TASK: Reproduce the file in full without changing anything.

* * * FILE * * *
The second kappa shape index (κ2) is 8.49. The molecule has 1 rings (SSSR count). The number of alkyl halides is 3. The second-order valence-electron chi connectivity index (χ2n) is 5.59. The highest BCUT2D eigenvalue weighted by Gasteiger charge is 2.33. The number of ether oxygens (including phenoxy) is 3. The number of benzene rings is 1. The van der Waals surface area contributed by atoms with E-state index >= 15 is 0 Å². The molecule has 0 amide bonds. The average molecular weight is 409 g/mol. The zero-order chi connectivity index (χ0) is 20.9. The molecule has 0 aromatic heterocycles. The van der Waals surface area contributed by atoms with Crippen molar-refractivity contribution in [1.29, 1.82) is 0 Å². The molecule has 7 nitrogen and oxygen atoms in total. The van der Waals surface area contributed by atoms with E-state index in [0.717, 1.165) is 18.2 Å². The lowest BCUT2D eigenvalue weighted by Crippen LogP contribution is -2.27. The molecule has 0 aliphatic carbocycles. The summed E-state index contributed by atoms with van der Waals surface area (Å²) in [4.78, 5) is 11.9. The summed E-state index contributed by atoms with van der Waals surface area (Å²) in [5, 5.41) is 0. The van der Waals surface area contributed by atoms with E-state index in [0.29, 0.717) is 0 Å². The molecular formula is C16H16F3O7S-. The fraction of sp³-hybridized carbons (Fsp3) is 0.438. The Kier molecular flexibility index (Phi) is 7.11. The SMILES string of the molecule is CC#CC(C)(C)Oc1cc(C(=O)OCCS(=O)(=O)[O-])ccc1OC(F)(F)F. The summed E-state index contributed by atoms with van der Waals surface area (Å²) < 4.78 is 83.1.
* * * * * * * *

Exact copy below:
The second kappa shape index (κ2) is 8.49. The molecule has 1 rings (SSSR count). The number of alkyl halides is 3. The second-order valence-electron chi connectivity index (χ2n) is 5.59. The highest BCUT2D eigenvalue weighted by Gasteiger charge is 2.33. The number of ether oxygens (including phenoxy) is 3. The number of benzene rings is 1. The van der Waals surface area contributed by atoms with E-state index >= 15 is 0 Å². The molecule has 0 amide bonds. The average molecular weight is 409 g/mol. The zero-order chi connectivity index (χ0) is 20.9. The molecule has 0 aromatic heterocycles. The van der Waals surface area contributed by atoms with Crippen molar-refractivity contribution in [1.29, 1.82) is 0 Å². The molecule has 7 nitrogen and oxygen atoms in total. The van der Waals surface area contributed by atoms with E-state index in [0.717, 1.165) is 18.2 Å². The lowest BCUT2D eigenvalue weighted by Crippen LogP contribution is -2.27. The molecule has 0 aliphatic carbocycles. The summed E-state index contributed by atoms with van der Waals surface area (Å²) in [4.78, 5) is 11.9. The summed E-state index contributed by atoms with van der Waals surface area (Å²) in [5, 5.41) is 0. The van der Waals surface area contributed by atoms with E-state index in [0.29, 0.717) is 0 Å². The molecular formula is C16H16F3O7S-. The fraction of sp³-hybridized carbons (Fsp3) is 0.438. The Kier molecular flexibility index (Phi) is 7.11. The SMILES string of the molecule is CC#CC(C)(C)Oc1cc(C(=O)OCCS(=O)(=O)[O-])ccc1OC(F)(F)F. The summed E-state index contributed by atoms with van der Waals surface area (Å²) < 4.78 is 83.1.